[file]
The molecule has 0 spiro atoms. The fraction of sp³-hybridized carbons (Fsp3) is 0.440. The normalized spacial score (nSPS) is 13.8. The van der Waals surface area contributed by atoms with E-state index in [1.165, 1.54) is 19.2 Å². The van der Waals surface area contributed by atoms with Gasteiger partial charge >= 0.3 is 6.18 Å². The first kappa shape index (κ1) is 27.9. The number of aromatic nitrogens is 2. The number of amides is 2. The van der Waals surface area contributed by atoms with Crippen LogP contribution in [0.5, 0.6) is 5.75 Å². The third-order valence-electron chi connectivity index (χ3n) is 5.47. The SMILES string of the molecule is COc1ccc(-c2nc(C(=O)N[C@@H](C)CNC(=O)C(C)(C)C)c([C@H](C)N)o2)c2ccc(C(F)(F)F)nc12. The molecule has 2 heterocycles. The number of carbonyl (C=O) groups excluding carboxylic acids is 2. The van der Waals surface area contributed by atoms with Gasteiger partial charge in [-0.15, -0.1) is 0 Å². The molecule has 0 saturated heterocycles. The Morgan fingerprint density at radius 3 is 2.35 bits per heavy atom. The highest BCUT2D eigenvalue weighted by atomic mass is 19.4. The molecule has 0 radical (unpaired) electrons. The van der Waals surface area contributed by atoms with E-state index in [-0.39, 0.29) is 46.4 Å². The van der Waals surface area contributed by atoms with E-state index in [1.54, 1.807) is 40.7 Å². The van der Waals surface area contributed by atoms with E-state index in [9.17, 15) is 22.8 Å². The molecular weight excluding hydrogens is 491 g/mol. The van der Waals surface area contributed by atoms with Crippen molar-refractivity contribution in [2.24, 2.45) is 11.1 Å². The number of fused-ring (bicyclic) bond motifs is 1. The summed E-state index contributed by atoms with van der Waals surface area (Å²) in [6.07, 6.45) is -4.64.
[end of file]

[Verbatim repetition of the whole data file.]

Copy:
The molecule has 0 spiro atoms. The fraction of sp³-hybridized carbons (Fsp3) is 0.440. The normalized spacial score (nSPS) is 13.8. The van der Waals surface area contributed by atoms with E-state index in [1.165, 1.54) is 19.2 Å². The van der Waals surface area contributed by atoms with Gasteiger partial charge >= 0.3 is 6.18 Å². The first kappa shape index (κ1) is 27.9. The number of aromatic nitrogens is 2. The number of amides is 2. The van der Waals surface area contributed by atoms with Crippen LogP contribution in [0.5, 0.6) is 5.75 Å². The third-order valence-electron chi connectivity index (χ3n) is 5.47. The SMILES string of the molecule is COc1ccc(-c2nc(C(=O)N[C@@H](C)CNC(=O)C(C)(C)C)c([C@H](C)N)o2)c2ccc(C(F)(F)F)nc12. The molecule has 2 heterocycles. The number of carbonyl (C=O) groups excluding carboxylic acids is 2. The van der Waals surface area contributed by atoms with Gasteiger partial charge in [-0.15, -0.1) is 0 Å². The molecule has 0 saturated heterocycles. The Morgan fingerprint density at radius 3 is 2.35 bits per heavy atom. The highest BCUT2D eigenvalue weighted by atomic mass is 19.4. The molecule has 0 radical (unpaired) electrons. The van der Waals surface area contributed by atoms with E-state index in [-0.39, 0.29) is 46.4 Å². The van der Waals surface area contributed by atoms with E-state index in [1.54, 1.807) is 40.7 Å². The van der Waals surface area contributed by atoms with E-state index in [9.17, 15) is 22.8 Å². The molecular weight excluding hydrogens is 491 g/mol. The van der Waals surface area contributed by atoms with Crippen molar-refractivity contribution in [2.24, 2.45) is 11.1 Å². The number of fused-ring (bicyclic) bond motifs is 1. The summed E-state index contributed by atoms with van der Waals surface area (Å²) in [6.07, 6.45) is -4.64.